A Journey Ends…

…as a new one begins.

Details on all that later. For tonight — after 21 hours of driving across three states in two days — I’m home, ready to sleep in my own bed after 17 days and 2703 miles.

A lot of numbers to absorb, eh?

Maybe that’s why I’m e‑x-h-a-u-s-t-e‑d. But, overall, it’s good tired.

Rummaging through Larry McMurtry’s bookstore in Archer City may be key.

To the right here is one corner of one room of one of his treasure-packed stores. All are used books and/or literary classics and collectibles. Imagine looking at row after row of 14-foot high bookcases; pile after pile of reading treasures. Overwhelm rises in your bones. The smell of old books wafts up to your nose and you remember when you first discovered the joy of the written, printed word. Intensity grows, the feelings of overwhelm magnified by more books than you’ve ever seen in one place. Magnify the overwhelm by a factor of ten.

I’m proud of myself — I left Larry’s place with only four books.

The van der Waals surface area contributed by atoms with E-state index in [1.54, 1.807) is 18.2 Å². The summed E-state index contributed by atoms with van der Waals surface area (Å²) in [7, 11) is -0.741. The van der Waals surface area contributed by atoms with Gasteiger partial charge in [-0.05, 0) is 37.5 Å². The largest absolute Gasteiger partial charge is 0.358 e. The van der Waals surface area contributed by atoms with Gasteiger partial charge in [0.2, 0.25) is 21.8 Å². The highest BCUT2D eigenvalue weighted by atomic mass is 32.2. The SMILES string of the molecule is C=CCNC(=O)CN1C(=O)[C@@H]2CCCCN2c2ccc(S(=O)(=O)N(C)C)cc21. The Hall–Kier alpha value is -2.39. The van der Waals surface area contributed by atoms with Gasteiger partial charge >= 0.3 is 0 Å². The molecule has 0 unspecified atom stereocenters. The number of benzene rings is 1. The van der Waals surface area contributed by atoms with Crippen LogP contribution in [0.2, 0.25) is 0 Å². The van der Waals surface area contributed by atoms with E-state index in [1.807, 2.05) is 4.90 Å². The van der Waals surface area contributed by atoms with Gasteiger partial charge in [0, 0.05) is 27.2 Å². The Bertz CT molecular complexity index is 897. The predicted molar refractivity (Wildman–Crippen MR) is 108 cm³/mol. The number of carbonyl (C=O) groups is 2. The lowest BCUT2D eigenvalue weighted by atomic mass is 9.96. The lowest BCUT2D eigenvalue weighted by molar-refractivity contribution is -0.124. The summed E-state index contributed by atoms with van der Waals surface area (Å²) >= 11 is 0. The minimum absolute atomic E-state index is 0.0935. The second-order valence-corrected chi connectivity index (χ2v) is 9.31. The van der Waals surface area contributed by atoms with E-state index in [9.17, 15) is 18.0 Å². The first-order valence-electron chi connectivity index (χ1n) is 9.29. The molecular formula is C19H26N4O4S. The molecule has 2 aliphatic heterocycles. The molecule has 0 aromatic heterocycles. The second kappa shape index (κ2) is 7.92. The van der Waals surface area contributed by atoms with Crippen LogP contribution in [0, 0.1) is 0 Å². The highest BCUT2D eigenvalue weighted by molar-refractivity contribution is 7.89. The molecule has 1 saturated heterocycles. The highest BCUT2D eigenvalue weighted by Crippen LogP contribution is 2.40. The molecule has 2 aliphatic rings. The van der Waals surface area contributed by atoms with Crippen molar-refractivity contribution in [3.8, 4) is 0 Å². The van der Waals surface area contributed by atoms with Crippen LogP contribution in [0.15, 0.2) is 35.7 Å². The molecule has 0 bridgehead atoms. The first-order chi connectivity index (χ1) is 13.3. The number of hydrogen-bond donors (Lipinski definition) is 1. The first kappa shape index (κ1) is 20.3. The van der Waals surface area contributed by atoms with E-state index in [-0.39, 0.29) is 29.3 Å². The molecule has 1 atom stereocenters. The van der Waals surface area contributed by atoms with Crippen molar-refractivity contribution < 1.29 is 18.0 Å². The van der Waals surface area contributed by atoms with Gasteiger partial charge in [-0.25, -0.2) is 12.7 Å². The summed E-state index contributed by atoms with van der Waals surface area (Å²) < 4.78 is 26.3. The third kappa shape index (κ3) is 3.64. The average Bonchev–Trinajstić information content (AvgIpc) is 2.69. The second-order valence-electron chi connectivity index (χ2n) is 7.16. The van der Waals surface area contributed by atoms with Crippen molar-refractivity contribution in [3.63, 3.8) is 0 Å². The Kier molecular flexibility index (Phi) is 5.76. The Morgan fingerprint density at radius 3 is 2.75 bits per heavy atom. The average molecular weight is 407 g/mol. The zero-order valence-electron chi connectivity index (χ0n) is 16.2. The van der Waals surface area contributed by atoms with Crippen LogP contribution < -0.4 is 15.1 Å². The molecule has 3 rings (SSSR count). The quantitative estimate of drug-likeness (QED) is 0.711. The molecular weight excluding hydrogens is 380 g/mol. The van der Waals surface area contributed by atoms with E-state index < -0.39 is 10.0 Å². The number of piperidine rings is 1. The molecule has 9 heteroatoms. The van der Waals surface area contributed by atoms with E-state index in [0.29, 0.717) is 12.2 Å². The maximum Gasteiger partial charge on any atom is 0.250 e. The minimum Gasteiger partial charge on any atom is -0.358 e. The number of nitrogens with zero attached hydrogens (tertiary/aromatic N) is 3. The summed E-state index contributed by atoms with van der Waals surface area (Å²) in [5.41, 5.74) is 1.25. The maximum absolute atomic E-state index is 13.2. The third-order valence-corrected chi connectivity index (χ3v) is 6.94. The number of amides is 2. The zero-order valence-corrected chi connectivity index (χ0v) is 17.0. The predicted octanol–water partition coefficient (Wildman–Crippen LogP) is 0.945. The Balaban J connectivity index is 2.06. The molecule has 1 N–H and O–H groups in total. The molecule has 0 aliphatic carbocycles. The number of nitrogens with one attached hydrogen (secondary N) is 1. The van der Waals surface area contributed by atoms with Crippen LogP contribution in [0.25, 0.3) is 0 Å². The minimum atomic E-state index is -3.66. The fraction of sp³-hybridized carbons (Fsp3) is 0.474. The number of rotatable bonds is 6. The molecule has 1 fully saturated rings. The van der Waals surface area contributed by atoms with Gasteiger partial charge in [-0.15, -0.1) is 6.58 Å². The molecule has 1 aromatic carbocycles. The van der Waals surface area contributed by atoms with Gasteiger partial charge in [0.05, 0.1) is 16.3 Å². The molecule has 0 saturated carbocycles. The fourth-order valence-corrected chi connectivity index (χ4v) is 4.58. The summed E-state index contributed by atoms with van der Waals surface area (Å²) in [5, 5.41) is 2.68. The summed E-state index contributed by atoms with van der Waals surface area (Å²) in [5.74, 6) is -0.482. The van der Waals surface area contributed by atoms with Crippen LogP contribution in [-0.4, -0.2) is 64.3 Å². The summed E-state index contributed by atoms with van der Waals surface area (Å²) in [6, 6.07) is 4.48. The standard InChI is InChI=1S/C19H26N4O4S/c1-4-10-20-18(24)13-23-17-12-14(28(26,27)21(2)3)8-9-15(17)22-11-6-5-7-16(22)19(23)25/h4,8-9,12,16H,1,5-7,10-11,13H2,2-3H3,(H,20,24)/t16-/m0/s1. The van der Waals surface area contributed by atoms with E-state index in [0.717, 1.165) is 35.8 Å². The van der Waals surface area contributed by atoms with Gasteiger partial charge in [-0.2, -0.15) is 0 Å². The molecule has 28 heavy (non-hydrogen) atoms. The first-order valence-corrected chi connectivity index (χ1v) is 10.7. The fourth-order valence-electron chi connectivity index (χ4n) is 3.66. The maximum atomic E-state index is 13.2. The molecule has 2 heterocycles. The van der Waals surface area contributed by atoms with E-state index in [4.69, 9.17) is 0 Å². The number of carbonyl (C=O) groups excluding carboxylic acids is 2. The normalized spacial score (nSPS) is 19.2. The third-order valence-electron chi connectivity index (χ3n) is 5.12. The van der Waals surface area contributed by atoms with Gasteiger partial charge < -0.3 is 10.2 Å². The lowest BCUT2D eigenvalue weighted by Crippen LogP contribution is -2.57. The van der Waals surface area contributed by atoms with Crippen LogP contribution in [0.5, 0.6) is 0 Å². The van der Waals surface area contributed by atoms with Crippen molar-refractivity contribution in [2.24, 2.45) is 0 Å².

That’s because this was my fourth bookstore in four days. My car already has two bulging sacks of books awaiting my reading delight. Such joy, however, can only be indulged after unpacking, laundry, groceries, errands, phone calls and everything else I walked away from last month.

Why does May seem like two years ago now? Why does my recently-finished writing retreat feel like an alternate universe?

Alas, tough questions and mixed-up senses for a late night. Meanwhile, my bed beckons. I anticipate a wonderful night of sleep on the one mattress that knows all my body’s nooks and crannies.

Tomorrow, one last look at my recent past with a preview of my blogging future.

Tonight marks my shortest RoadBroad post. You understand why?